Why are people in the literary realm so often pretentious knobs?
I spent Thursday at the Sydney Writers’ Festival, and while I had an interesting day, and would certainly go again, I was struck by the affected showiness that overcomes authors once they are published.
It seems that if you earn your living – and your reputation – by putting words together, you must constantly be on top form word-wise, impressing at every opportunity. Imagine if other professions did this. Athletes would be sprinting everywhere they went, doctors would be constantly asking people if they were feeling all right … you get the picture.
I don’t want to name names – but, as an example, one author when quizzed on the structure of her novel/memoir answered along the lines of, “Well, I write the truth … and truth is beauty … and beauty has a structure”. Right. The rest of the time she crapped on about “silence” and the “space between words”.
The exception to this was Mohammed Hanif – perhaps one of the few authors at the festival capable of self-deprecation – who when asked how he had responded to the news that he had been long-listed for the Booker Prize replied (in a thick Pakistani accent): “Well, I was taking my son to a movie, and I got the phone call to tell me I had been long-listed. [Thoughtful pause] Then I went to the movie.” Sadly, poor Mohammed could barely get a word in edgeways.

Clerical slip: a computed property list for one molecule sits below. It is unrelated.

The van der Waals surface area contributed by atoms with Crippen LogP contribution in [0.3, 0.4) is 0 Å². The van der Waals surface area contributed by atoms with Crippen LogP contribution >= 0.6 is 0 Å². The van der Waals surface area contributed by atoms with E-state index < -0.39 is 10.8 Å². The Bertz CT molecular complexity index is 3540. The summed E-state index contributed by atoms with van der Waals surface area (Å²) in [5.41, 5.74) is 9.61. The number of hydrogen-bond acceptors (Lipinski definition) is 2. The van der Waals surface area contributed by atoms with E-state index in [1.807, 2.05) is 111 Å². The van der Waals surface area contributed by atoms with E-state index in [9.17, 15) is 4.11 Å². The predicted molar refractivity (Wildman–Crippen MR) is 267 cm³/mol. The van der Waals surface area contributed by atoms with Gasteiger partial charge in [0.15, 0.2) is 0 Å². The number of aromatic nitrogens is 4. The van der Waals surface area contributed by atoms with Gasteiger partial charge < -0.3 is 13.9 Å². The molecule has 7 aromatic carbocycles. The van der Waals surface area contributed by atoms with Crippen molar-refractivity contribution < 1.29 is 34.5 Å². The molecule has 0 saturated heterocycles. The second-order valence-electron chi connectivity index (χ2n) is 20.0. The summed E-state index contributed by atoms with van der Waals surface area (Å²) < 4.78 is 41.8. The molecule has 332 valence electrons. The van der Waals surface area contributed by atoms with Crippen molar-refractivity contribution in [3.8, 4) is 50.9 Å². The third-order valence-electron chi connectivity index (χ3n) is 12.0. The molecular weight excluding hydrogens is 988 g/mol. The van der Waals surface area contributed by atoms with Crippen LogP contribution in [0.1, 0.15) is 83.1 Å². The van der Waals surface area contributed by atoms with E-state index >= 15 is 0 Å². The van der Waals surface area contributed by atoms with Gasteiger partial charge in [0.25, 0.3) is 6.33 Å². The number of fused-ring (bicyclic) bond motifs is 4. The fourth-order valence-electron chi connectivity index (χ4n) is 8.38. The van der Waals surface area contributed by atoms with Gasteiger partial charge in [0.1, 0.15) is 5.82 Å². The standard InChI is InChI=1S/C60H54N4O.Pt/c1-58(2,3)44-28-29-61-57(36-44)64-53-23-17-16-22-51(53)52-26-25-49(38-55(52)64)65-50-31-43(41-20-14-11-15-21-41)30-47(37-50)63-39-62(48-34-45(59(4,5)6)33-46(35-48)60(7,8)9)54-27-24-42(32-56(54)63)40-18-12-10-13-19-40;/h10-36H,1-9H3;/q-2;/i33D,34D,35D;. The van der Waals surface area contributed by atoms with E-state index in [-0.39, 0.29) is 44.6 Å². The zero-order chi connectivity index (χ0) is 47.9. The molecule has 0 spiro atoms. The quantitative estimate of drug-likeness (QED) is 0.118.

It’s not just authors of course, anyone associated with the literary world can be affected. Geordie Williamson, book critic for The Australian (and moderator for two of the sessions I attended) is among the worst offenders. He peppers his speech with ludicrous phrases like “disappear up one’s own fundament” and references to semi-obscure literary establishments such as the Prix Goncourt that mean nothing to the average punter.
Of course I did come away having learnt a thing or two. It was painfully clear from the panel discussion featuring debut authors that having an inside connection to the publishing industry is almost a necessity in getting a book deal. Talk of mountainous slush piles and the disdain with which unsolicited manuscripts are treated, the difficulty in finding an agent, the scores of rejection letters, it’s almost enough to turn off any aspiring writer. The unspoken flipside to this is that talent alone is probably not enough. It’s not only what you know, it’s who you know.
Neverthless, the SWF was extremely well organised, the venues were great, and it was cheap as chips. Many sessions are free (if you’re prepared to queue) and tickets are in the $15 range. I hope to be there next year.
I will finish by pointing out that the Sydney Writers’ Festival has an apostrophe whereas the Melbourne Writers Festival does not. Discuss.